STARKVILLE, Miss.—Mississippi State University researcher Renita Horton, assistant professor of biomedical engineering, is developing new models using clear polymer “chips” to culture cellularized microtissue in an effort to better understand the factors that lead to heart disease and sickle cell anemia.
Cellularized microtissue models allow researchers to study the cellular mechanisms that drive progression of various diseases. These systems are simple organ models, often consisting of one or two types of cells. In Horton’s models, cardiovascular cells segmented into biomimetic microsystems in clear polymer “chips” are used to model and predict heart tissue’s response to various stimuli.
“These chips serve as a platform to grow microtissues,” says Horton. “We can recapitulate features of the microenvironment. Using these model systems, we can probe how cells and microtissues respond to various perturbations. We can also introduce cells to flow similar to blood flow experienced in vivo, which is a benefit over traditional cell culture.”
Horton’s research is focused on exploring heart disease and sickle cell anemia, specifically. Her models will begin by culturing and examining cardiomyocytes, the cells that cause the heart to beat, within the chips. This way, Horton will examine environmental factors that lead to vaso-occlusions, a painful complication of sickle cell anemia, and other mechanisms that contribute to organ damage in sickle cell patients. The cultured cardiovascular cells can then be treated with various drugs to observe the effects.
“We know that many different cells make up the heart and make it function, but with heart disease, we’re really interested in when the heart starts to dysfunction,” Horton said in a media release announcing the research endeavor. “In our case, we start by manipulating cardiomyocytes to understand how they respond to changes in the microenvironment to enhance our understanding of disease onset.”
As the research progresses, Horton says she anticipates building more complexity into their system to more closely mimic the entire organ.
“We aim to improve the current knowledge surrounding disease mechanisms related to cardiovascular-related diseases,” says Horton. “These chips allow us to manipulate the cellular environment to better disease onset and progression. Furthermore, they can potentially be used for drug testing on cells derived from various organs.”
In-vitro models such as those used in Horton’s research can serve to reduce the need for animals in biomedical research. A positive or adverse effect in a microtissue model can suggest a similar effect may be observed in the entire organ.
“The body is a multifaceted system,” Horton adds. “Events that happen in one organ can potentially affect the function of another organ. These complex signals can be difficult to mimic in vitro. However, the fact that we can culture human-derived cells can potentially provide more accurate predictions over animal-based systems.”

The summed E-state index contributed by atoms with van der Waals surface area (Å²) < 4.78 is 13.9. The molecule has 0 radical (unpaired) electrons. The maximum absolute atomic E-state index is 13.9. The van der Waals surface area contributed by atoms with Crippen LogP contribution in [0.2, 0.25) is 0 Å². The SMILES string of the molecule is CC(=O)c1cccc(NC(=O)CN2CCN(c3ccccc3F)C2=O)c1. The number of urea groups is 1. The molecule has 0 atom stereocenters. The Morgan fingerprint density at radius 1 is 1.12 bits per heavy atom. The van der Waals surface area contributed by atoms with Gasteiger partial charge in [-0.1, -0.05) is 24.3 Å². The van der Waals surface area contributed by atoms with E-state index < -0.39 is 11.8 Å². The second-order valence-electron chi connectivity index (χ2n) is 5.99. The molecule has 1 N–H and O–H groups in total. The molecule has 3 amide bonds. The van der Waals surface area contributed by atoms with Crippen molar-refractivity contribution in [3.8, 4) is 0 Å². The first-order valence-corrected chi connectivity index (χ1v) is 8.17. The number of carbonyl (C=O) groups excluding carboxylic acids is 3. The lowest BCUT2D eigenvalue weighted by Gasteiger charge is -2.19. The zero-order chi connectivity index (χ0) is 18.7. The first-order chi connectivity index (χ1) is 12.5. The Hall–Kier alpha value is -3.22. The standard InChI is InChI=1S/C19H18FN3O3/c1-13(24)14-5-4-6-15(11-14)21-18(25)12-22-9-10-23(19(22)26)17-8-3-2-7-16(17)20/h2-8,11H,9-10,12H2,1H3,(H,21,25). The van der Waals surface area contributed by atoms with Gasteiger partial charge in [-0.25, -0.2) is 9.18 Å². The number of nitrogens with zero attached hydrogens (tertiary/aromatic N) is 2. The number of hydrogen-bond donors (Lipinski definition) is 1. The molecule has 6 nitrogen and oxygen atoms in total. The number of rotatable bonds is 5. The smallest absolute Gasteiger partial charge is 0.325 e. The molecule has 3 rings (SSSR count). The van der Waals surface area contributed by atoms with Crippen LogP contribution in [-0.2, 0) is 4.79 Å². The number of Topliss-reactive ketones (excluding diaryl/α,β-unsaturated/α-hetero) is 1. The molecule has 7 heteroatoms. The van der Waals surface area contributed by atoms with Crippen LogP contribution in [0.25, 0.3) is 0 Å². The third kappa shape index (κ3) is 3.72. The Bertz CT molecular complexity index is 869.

The ultimate goal of this research is to provide practical benefits for patients and improve patient outcomes by first understanding cardiovascular disease onset and then identifying novel therapeutic targets. Horton says that her team hopes to uncover novel mechanisms that trigger disease by mimicking features of disease on their chip platform. They can subsequently test their ability to improve cell function by treating with potential drug candidates.
Horton established MSU’s Cardiovascular Tissue Engineering Laboratory in 2016 after completing a postdoctoral fellowship at Harvard University’s Wyss Institute for Biologically Inspired Engineering. She and a half dozen undergraduate and master’s students in MSU’s Department of Agricultural and Biological Engineering work in the lab designing biomimetic microsystems that mimic features of specific organs to predict the organs’ response to stimuli.
Although cellularized microdevices are not a new concept, the devices are subject to constant improvements. Horton’s lab at MSU is one of several facilities currently working with vascular-related microtissue models. In April, researchers at Virginia Polytechnic Institute and State University (Virginia Tech) published a study titled “3D Microtissue Models to Analyze the Effects of Ultralow Dose LPS on Vascular Sprouting Dynamics in the Tumor Microenvironment.”
The study similarly used a microenvironment model, in their case to test tumor progression in response to low-dose exposure to lipopolysaccharide (LPS), which plays a role in the body’s innate immune responses. This study used a 3D collagen hydrogel tissue mimic to assess the effects of chronic inflammation on the vascular dynamics of tumors.
LPS is known to affect tumor progression when present in high concentrations but its effects when present in lower levels are unclear. Ultra-low levels of LPS (<100 pg/mL) are present in the body during states of chronic inflammation, and the study used advanced imaging and cell characterization assays to assess alterations in the vascular response to low- versus high-dose LPS in the context of tumor progression.
The study found enhanced vascular development of human brain microvascular endothelial cells (HBMECs) in their in-vitro microenvironmental model with the treatments of ultra-low dose LPS, accounting for frequency of sprouting and the invasiveness of the sprouts. The results suggest a potential link between chronic inflammation—specifically the resultant ultra-low levels of LPS—and contributions to tumor progression.